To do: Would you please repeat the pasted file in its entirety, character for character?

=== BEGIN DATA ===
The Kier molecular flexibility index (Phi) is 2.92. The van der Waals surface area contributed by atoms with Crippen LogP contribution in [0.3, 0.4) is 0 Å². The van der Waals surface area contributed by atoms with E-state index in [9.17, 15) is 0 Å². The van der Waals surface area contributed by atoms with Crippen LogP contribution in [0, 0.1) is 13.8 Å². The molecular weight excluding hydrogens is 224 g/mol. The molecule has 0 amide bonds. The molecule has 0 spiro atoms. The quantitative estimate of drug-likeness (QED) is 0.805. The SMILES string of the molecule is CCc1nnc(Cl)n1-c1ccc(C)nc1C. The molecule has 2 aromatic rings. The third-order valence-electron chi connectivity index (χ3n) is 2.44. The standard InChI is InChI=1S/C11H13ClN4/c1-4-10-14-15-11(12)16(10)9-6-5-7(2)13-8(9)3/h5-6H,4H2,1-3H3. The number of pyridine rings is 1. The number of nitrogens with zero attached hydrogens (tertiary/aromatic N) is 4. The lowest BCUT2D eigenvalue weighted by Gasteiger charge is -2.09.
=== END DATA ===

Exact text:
The Kier molecular flexibility index (Phi) is 2.92. The van der Waals surface area contributed by atoms with Crippen LogP contribution in [0.3, 0.4) is 0 Å². The van der Waals surface area contributed by atoms with E-state index in [9.17, 15) is 0 Å². The van der Waals surface area contributed by atoms with Crippen LogP contribution in [0, 0.1) is 13.8 Å². The molecular weight excluding hydrogens is 224 g/mol. The molecule has 0 amide bonds. The molecule has 0 spiro atoms. The quantitative estimate of drug-likeness (QED) is 0.805. The SMILES string of the molecule is CCc1nnc(Cl)n1-c1ccc(C)nc1C. The molecule has 2 aromatic rings. The third-order valence-electron chi connectivity index (χ3n) is 2.44. The standard InChI is InChI=1S/C11H13ClN4/c1-4-10-14-15-11(12)16(10)9-6-5-7(2)13-8(9)3/h5-6H,4H2,1-3H3. The number of pyridine rings is 1. The number of nitrogens with zero attached hydrogens (tertiary/aromatic N) is 4. The lowest BCUT2D eigenvalue weighted by Gasteiger charge is -2.09.